My Montana

My Montana
My Montana

Wednesday, December 23, 2015

Remembering the Birds Part I

I try to spend a lot of my time looking at birds for fun or work.  Right now I'm in the midst of Christmas counts and had one yesterday and will have three more next week. This is free time birding.

But at this time of year, I always like to reflect back on what I've done.  A lot of my time was spent birding with friends, especially while I was recovering from three surgeries and thus not working.  January saw me going off on several short to long birding trips, as well as birding while traveling.

I was very surprised to find a juvenile wintering purple gallinule at Anahuac NWR. I took a picture of it in January, and again in April, just before the rest of his species was supposed to arrive to breed there. And on a trip there with several friends, we found a completely albino pie-billed grebe, complete with pink eyes.

Purple gallinule in January

Albino pie-billed grebe

Several of us went to Rockport to take the Skimmer out to look for whooping cranes and other wintering birds on the Central Texas Coast.  I HAVE to do this trip every few years and can't recommend it highly enough. Some years, I take it in late March or early April, so I can get the whooping cranes and the first of spring migration. Whether in the winter, or early spring, we usually see more than 60 species in about 4 hours. Sometimes we even see small groups of passerines flying just above the waves as they come in on their last energy stores.

A pair of whooping cranes

It's not often we get to see American white pelicans and brown pelicans together
 so I really like this picture

Another great memory was of a trip I took by myself to Bolivar Flats, getting there for the golden hour before sunset. Watching the birds and their reflections felt like a dream. And I watched hundreds of skimmers come in to roost. These are some of my favorite pictures from that trip.

Willet and greater yellowlegs. 

A lot of marbled godwits were feeding in that beautiful light

I ended up doing a couple of birding trips to the valley and some of my favorite places, including South Llano River State Park. The birds there are always fabulous but this year, I got to see a black capped vireo for the first time, WHILE in the presence of Greg Miller, who was one of the birders portrayed in the movie, The Big Year.  (But couldn't capture it's picture.) Greg was a featured speaker at a local bird festival and was preparing to lead a tour of the park. And I got my first ever - for the park - picture of a road runner.  Otherwise the park was full of all kinds of sparrows, orange-crowned warblers,  painted buntings, hummingbirds, flycatchers, chats, verdins, and lots of other wonderful birds, including those signature birds, bell vireos that come in to nest there and sing all day.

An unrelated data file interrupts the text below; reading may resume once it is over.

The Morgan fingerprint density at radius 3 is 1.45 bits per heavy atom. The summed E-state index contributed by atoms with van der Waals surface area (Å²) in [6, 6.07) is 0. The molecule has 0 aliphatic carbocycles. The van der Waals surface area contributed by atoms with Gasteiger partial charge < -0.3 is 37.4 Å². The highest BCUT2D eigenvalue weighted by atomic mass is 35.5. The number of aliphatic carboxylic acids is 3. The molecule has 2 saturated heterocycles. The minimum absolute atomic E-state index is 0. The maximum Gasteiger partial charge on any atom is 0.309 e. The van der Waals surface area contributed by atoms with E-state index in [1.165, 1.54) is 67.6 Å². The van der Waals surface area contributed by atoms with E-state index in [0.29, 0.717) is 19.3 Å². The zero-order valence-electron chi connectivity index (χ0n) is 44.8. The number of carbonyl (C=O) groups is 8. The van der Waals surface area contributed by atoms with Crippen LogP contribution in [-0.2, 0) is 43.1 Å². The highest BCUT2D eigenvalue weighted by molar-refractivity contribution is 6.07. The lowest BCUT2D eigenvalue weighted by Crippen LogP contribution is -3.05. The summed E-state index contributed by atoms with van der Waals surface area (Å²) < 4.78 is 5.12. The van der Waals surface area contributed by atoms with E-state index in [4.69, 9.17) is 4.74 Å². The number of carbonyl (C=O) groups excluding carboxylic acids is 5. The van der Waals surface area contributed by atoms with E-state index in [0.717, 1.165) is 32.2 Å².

The roadrunner near the camping area at South Llano River State Park

Bell's vireo taking a breath between songs

I did a two week trip across several sections of Texas.  The only sad part about it was that I planned it for a special friend and then she had a family emergency and couldn't come. But several other friends were on different parts of it, so, I at least got to have fun.  I got several special birds there, including some new life birds.

First year altimira oriole

Green jays - I get them regularly but only in the valley or just outside it

My first ever rusty blackbird

The olive sided sparrow - a valley special

A bird I love - and often see in other parts of Texas  - the fulvous whistling duck

A first for me - a white -tipped dove - now expected to invade the US, following the path
of the white- winged dove - which I saw in Montana this year.  And now the
white-winged dove is being reported in North Carolina

Common pauraque  at Estero Llano Grande - although we know where it is,
within a few feet, we still have to hunt for it

Some other birds that were firsts for me or almost firsts included several birds we saw on the all day King Ranch bird tour. This was a wonderful experience and a tour I highly recommend. I got several friends to go and fill up the van and we all had a fabulous time. Then we had a slumber party at the friend's house who lives nearby.

I've only seen dicksessels a few times - this is first photo

Grooved-bill anni

Ferruginous pygmy owl - another lifer

For more great blogs on wild birds, click on the picture.

I wish all of you the happiest of Holidays and the hope for lots of chances next year to get outside and marvel at our natural world, and maybe also to do something to help save our plants and animals. And I hope I can wish all of you Merry Christmas Bird Counts. There is probably a few count circles near you.  If you haven't registered for one or more already, there may still be some near you.  Click here to check.   Remember  this is one of the best ways to gather data on how well each species of bird is doing. And you only need to be able to tell a bird from another animal to be useful.